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Decision-Making in Business – use of probability and expected values, and standard

deviation as risk

Prob of Possible Sell ice Sell hot from
event events cream dogs parents
0.8 weather 100 50 100
0.2 Rain -50 50 100

From business considerations – you make a payoff table or a table of profits that you
expect when you take certain actions given some events are true. However, the events
are not certain. In the table above, the actions you need to decide among are selling ice
cream at The Big Game, selling hot dogs, or getting money from your parents. What the
weather (possible event) will be is uncertain, so there is a probability associated with
each possible weather event. (In real life, these tables involve lots of research. For
example, you would look at old newspapers to see how often it has rained on the day of
the Big Game as opposed to being good weather. You might do a pilot study to see how
many people buy hot dogs vs ice cream on good days, and on rainy days. Etc. However,
we’re ignoring all this for the moment.)

One of the first things to look for is a dominating action. Basically, a dominating action
is an action that is obviously better than all the others. For example , in the table above,
you can see that the action ‘Get money from parents’ is at least as good as selling ice
cream in good weather, and better than both the other two actions in bad weather.
Obviously, you should get money from your parents if you can. When there is a
dominating action, the actions it dominates (ie is better than) are called inadmissible.

In a nutshell, a dominating action is one where the choice of action is obvious, so you
don’t need to go through the calculations to decide between it and the inadmissible

However, dominating actions aren’t ‘interesting’. So we’ll pretend that your parents have
decided you are nuts to ask them for money, so we’re down to the following table:

Prob of Possible Sell ice Sell hot
event events cream dogs
0.8 weather 100 50
0.2 Rain -50 50
The easiest way to make decisions is to calculate the Expected Monetary Value (EMV)
of each action, and then choose the action that gives the highest expected profit.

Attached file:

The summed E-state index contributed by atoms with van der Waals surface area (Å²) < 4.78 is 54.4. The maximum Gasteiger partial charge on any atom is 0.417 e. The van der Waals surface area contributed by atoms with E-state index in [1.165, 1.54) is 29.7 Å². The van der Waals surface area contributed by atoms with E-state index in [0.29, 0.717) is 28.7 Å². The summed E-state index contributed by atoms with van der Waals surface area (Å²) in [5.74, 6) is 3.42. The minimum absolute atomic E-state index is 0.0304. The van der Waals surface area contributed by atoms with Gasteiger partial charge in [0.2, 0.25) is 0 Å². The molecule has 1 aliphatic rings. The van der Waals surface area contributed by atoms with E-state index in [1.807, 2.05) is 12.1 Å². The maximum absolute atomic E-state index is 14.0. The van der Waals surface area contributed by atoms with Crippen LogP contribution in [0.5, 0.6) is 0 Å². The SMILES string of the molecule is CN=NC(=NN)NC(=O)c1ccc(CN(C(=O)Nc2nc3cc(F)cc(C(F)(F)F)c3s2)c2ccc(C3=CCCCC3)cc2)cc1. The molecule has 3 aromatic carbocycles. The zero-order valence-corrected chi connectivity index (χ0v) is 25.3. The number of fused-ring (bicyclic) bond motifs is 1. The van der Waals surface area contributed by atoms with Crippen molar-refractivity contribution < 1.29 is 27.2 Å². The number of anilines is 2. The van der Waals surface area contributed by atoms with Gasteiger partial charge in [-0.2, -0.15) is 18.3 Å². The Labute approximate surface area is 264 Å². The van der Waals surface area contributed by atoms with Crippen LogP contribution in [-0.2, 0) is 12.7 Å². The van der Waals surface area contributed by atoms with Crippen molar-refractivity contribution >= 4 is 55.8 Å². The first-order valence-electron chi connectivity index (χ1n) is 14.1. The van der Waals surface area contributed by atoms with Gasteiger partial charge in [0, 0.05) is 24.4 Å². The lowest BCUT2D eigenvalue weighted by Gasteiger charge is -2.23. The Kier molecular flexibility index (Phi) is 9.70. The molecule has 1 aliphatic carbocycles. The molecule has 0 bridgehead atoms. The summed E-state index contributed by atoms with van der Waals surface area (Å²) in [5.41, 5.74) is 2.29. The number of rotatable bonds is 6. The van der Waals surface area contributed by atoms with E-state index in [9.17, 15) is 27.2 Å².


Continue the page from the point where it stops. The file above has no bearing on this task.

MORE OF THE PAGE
EMV1 =

EMV2 =

The higher one is:

So the action decided upon is:

The next way to make a decision is to look at Expected Opportunity Lost.

This is based on the above payoff table, but we need to do some calculations first:

Lost opportunity
(money 'lost' by
making 'wrong'
Payoff/profit decision for event)
Actions Actions

profit over
Prob of Possible Sell ice Sell hot for given Sell ice Sell hot
event events cream dogs event) cream dogs
0.8 weather 100 50
0.2 Rain -50 50

First, we have to find the maximum profit for each event from the payoff table. In other
words, which action would have given us the biggest profit? Take that biggest profit – it’s
the most we had the opportunity to make in that event.
Then we subtract each cell in profit table from the maximum. The maximum is the
first number – we subtract from it. The numbers in the table should all be positive,
but they denote a loss even though they don’t have a minus sign. (note there should
be zeroes where the maximum profit occurred.). That is the opportunity lost. We have
lost no opportunity to make more profit if we chose the right action for the event that
occurred, and we have lost opportunity

To make a decision based on EOL, we take the expected value of each action for the
opportunity loss table:

EOL1 =

EOL2 =

Another way to make a decision is based on the Return-to-Risk-Ratio. We go back to the

expected payoff table we used for EMV. The expected profit (or monetary value) is our
return for that action. The risk is the standard deviation of the profit.

So the RRR = EMV/SD(MV)

Var(MV)1 =

SD(MV)1 = , so RRR1 =

Var(MV)2 =

SD(MV)2 = , so RRR2 =
The final one we learn is Expected Value of Perfect Information (EVPI). Let’s go back
to the table where we calculated EOL. What does ‘perfect information’ mean? It means
that if we knew it was going to rain, we’d sell hot dogs. If we knew it would be nice,
we’d have sold ice cream. In other words, if we could mix and match our actions based
on the event, rather than getting stuck with only one action, we’d get the maximu profit.

So let’s look at the amount we expect to get if we had the perfect information:

E(PI) = E(Maximum profit column) =

EVPI is the amount we should be willing to pay to get that perfect information.


EVPI 1 =